Many times I wonder how such people get to be managers. Who thinks, “aha, here is a real jerk who condescends to people and treats them like little children, has paranoia issues, no sense of priorities and very obviously has a pathetically low opinion of the people working for them–surely he shall be able to bring out the best in our group! Yes, promote that dude and give him more responsibility!” Nevertheless it happens. I get that people need to have discipline and rigor, but…the best managers I have worked for were like a proud parent/grandparent, I wanted to do my best for them because I knew that they would be happy and proud of me. And I knew they wanted me to be able to do my best, which generally meant not coming to work coughing up a lung and using all the kleenex in the supply closet.

      1. ThursdaysGeek*

        “aha, here is a real jerk who condescends to people and treats them like little children, has paranoia issues, no sense of priorities and very obviously has a pathetically low opinion of the people working for them–surely he shall be able to bring out the best in our group! Yes, promote that dude and give him more responsibility!”

        Ok, I’m grabbing that quote and sending it to my husband, because that describes his boss to a T!

        1. IronMaiden*

          “aha, here is a real jerk who condescends to people and treats them like little children, has paranoia issues, no sense of priorities and very obviously has a pathetically low opinion of the people working for them–surely he shall be able to bring out the best in our group! Yes, promote that dude and give him more responsibility!”

          You’d be amazed how common this sort of manager is in healthcare. They are too toxic to be near clients or patients but somehow OK to manage (read bully) other workers.

      2. Editor*

        Maybe people learn some of their stupidity about illness from their school days.

        When our kids were in elementary school, my husband got transferred to another state. At the new school, I was told when I called in about my son being sick that they could gather his assignments and so on and I could pick them up. Big mistake.

        I collected the stuff the first and second day he was sick. He did a little bit of work the evening of the second day (Thursday) but was still not in great shape. He went back to school Friday, feeling well enough to go to school but still tired — and got reamed out because he didn’t have all his work done. I should wake up a sick child from a nap and tell him to do homework?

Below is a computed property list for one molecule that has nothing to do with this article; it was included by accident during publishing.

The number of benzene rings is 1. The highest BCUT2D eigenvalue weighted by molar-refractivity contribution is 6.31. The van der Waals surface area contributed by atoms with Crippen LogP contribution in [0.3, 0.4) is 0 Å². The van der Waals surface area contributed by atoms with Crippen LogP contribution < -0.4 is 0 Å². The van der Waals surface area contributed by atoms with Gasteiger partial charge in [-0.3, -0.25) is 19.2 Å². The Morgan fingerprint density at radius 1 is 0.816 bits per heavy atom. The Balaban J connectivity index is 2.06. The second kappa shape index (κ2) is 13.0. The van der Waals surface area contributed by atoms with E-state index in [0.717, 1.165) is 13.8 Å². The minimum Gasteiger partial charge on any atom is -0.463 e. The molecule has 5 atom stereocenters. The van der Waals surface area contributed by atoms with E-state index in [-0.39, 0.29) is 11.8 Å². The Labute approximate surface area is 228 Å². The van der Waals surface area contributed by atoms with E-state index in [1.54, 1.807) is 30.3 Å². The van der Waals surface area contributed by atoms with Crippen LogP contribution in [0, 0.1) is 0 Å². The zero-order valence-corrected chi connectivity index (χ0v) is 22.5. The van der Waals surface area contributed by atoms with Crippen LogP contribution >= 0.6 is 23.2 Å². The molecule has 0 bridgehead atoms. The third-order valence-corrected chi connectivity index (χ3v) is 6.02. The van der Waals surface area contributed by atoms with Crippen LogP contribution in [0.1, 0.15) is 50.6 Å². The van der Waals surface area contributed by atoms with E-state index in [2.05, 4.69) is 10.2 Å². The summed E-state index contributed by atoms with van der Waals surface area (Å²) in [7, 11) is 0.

At that school, when he was sick for more than one day, I learned to keep him home one extra day — negotiating that with the doctor so it was on the required doctor’s excuse — so he could get the homework done before he was back in class.

        A few years later I ended up working as a substitute teacher at the high school there and found out that the district had a big truancy problem. Teachers and administrators turned out to be unusually suspicious of any absence, and there were any number of high school students who would call in one day to announce that they were sick, then stay out several days or even a week and a half before they reappeared — no daily check in, no explanation or doctor’s excuse, no homework in hand. It seemed totally bizarre to me, but then, walking out of a job at lunchtime seems bizarre, too.

        1. KellyK*

          Wow, that’s ridiculous. If a kid is too sick to go to school, there’s every possibility they’re too sick to do homework.

          (If I recall correctly, the school I attended as a kid and the nearby school where I used to teach gave one day per day of absence to make work up. So, if you missed Monday and Tuesday, you had Wednesday and Thursday to catch up, and those assignments were due Friday. )

  36. byron*

    This kills me. I work at an IT Help Desk, and it seems like every employee we hire has no issue calling out–often multiples times–during their probationary period. If I was management it would note bode well for these folks…

  37. LilNani*

    I was called to start a job on a thursday n my start day is on Monday, prior to this i wasnt working and i had already made plans for my sons birthday the second day of work. I am wondering if i should loose my tickets for the event i want to take my son to or should i talk to my boss and tell them i got this job at a last minute thing and i had already had something planned for my sons birthday, i dont know what to do, what should i do in this situation??